Sunday, September 25, 2022

The omicron wave may be peaking, but ICU numbers still rising rapidly, says Tam

Canada’s top public health official says the latest COVID-19 wave, powered by Omicron Edition, may be nearing its peak, with the average daily case count down 28 percent from the previous week. But hospitalizations and admissions to intensive care, those behind infections, are still climbing.

Canada’s chief public health officer, Dr. Theresa Tam, said Friday, “ICU numbers are still rising rapidly.”

“The January deadline, may be extreme, but hospitalizations and ICU admissions may stretch for some time. So that is in February and I really hope that by the end of next month we will be in a better position.

Hospitals are seeing far fewer cases of delta or other forms, but the high volume of omicron cases has resulted in an unprecedented number of new daily hospitalizations that exceeded historical maximums over the past week.

On an average, more than 10,000 people are being treated in hospitals every day, while over 1,100 people are in ICU.

“We still have some tough weeks ahead and there are likely more bumps along the way,” Tam said.

“Omicron can cause serious consequences. We cannot pinpoint this virus. Many people, especially those at high risk, become very seriously ill and, in fact, many have died.” , and we need to do whatever we can to stop them.”

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The vast majority of cases have been over-reported among children, but they are still “very rare in terms of rates”, Tam said, adding that the vast majority of serious illnesses still occur in people over the age of 60. Huh. ,

While that was somewhat underestimated due to changes in testing policies, the seven-day average for daily new cases was closer to 27,000 as of January 19, she said.

Tam reiterated the vaccine’s strong protective effects and encouraged the public to get their booster shots and to vaccinate eligible children. He said more than 6.5 million eligible Canadians have not yet had their first or second dose and that coverage for eligible children is currently 51 percent with at least one dose.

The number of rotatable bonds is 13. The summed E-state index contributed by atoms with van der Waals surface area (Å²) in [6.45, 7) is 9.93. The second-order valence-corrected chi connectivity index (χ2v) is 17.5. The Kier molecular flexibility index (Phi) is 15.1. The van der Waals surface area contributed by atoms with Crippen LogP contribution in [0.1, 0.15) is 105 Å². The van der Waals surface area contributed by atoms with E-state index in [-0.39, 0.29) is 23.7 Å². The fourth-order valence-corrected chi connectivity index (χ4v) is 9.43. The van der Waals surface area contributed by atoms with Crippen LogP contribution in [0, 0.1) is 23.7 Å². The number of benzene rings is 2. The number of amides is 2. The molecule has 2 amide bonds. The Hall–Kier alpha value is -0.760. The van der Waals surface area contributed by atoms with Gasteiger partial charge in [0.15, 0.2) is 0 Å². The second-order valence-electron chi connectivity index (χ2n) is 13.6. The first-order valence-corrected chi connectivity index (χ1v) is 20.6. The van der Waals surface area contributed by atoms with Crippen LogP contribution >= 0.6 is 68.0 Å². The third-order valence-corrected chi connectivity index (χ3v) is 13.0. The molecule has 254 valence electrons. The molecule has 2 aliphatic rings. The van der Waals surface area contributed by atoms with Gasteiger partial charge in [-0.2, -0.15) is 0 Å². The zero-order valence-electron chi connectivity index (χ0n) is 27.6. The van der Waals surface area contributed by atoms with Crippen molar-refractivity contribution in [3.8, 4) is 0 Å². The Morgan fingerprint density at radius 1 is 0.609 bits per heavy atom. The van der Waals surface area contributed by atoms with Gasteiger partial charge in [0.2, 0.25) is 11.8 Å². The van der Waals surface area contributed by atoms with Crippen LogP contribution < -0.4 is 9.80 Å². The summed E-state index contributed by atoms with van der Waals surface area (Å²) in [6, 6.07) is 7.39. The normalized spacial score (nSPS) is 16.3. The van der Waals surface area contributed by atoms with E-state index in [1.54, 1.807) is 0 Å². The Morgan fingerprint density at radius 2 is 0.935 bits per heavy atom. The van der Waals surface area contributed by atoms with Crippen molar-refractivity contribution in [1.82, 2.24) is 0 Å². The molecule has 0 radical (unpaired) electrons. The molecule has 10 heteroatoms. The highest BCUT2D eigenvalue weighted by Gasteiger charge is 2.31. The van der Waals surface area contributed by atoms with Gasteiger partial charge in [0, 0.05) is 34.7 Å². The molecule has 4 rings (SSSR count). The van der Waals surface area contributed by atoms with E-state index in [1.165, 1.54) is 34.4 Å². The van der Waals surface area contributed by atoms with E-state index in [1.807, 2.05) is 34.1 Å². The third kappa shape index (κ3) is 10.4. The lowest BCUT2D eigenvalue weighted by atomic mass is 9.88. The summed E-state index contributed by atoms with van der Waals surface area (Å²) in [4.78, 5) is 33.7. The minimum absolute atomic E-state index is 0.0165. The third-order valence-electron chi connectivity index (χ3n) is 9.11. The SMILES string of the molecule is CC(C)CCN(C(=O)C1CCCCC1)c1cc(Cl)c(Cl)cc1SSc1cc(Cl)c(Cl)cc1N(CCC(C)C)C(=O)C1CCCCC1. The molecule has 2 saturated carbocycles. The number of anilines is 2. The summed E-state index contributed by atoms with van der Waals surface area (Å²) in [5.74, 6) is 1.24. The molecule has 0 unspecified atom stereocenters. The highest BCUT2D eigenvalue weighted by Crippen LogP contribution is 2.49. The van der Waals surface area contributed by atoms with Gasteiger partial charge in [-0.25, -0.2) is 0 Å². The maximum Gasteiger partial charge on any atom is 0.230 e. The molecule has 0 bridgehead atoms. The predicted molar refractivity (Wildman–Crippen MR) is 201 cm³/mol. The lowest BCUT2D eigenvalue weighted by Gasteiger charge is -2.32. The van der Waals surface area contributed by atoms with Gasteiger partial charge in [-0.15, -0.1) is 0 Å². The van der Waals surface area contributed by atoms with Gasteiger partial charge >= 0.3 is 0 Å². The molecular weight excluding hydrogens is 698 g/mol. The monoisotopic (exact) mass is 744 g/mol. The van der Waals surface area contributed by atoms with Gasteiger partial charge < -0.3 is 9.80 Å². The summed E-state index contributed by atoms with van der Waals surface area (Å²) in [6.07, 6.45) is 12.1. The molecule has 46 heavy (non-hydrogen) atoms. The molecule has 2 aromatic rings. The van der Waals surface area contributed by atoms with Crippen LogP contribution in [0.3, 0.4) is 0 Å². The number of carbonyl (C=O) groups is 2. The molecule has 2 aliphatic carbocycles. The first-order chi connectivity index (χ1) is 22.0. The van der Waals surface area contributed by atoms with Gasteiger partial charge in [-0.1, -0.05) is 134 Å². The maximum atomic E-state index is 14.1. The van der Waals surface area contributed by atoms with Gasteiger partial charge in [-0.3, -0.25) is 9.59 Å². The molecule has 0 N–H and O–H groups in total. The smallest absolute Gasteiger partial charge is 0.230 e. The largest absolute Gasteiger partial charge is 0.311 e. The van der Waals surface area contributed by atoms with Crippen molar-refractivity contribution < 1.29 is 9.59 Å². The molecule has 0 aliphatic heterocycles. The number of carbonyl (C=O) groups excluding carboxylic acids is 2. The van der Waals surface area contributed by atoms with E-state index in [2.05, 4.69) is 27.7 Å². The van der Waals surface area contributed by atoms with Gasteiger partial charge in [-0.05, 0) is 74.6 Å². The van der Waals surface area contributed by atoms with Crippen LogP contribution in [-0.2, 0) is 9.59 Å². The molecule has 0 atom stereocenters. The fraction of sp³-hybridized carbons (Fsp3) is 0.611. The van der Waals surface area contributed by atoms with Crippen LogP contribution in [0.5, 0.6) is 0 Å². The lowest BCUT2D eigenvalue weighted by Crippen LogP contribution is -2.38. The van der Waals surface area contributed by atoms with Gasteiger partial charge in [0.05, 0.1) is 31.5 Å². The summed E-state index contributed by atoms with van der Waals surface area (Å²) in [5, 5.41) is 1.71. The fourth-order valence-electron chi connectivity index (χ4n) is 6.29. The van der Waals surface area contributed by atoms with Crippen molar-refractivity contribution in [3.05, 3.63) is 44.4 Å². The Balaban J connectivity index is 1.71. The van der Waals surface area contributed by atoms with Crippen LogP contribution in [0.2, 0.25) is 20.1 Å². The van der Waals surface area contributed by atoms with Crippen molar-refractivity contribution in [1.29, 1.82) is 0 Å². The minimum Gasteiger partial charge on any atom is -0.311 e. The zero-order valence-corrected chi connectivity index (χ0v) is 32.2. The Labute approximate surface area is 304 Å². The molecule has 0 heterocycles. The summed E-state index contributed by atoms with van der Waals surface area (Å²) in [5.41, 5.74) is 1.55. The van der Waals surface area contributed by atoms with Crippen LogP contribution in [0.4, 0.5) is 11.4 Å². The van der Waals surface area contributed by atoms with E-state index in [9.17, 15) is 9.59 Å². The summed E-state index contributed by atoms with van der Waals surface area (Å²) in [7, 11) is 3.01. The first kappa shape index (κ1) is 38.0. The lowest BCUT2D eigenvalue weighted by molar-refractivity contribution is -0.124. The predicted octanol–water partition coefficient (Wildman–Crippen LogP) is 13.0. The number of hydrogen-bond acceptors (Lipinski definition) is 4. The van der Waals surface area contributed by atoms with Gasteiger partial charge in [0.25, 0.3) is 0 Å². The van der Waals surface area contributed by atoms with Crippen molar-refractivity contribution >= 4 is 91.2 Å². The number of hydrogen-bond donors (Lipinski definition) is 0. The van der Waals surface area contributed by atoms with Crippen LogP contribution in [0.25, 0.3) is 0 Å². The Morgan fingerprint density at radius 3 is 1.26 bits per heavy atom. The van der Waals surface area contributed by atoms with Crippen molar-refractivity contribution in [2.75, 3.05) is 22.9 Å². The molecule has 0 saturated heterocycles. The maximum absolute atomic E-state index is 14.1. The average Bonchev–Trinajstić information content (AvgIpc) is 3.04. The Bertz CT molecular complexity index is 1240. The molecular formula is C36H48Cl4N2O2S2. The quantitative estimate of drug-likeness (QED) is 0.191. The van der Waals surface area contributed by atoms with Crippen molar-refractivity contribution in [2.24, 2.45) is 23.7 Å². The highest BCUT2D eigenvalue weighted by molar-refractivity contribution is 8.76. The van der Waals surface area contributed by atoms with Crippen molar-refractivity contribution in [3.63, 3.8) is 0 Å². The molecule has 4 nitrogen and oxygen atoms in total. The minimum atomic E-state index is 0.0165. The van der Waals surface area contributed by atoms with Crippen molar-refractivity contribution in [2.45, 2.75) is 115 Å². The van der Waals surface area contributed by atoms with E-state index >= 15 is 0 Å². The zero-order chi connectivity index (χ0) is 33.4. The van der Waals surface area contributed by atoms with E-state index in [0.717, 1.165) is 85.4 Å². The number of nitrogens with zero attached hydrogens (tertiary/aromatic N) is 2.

For administrative purposes, including international travel, entering certain public places, or performing certain tasks, Tam explained that the definition of “fully immunized” still includes the first two doses for the primary series, or two-dose vaccine. And one dose is included. Janssen Vaccine.

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“But we all know it’s very important to get a booster dose, especially at Omicron’s time, so we started changing the terminology to the concept of being ‘up-to-date’ on all eligible doses,” she said. . ,

“It’s not the right time [to change the definition of fully vaccinated] Because not everyone had a chance to take that extra dose or be up to date – not in Canada and certainly not globally.”

With hopes that the virus will be here for a long time to come, Tam also addressed questions about the possibility of a fourth dose of the vaccine. She acknowledged there are many unknowns, but for now the priority is to prevent serious consequences, even as health officials look to a long-term approach to tackling the virus.

“Influenza, for example, it’s now an annual vaccine that people have had every year for decades,” she said.

“There are very good examples where vaccines can be given over and over again over the course of our lives.”

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Nation World News Desk
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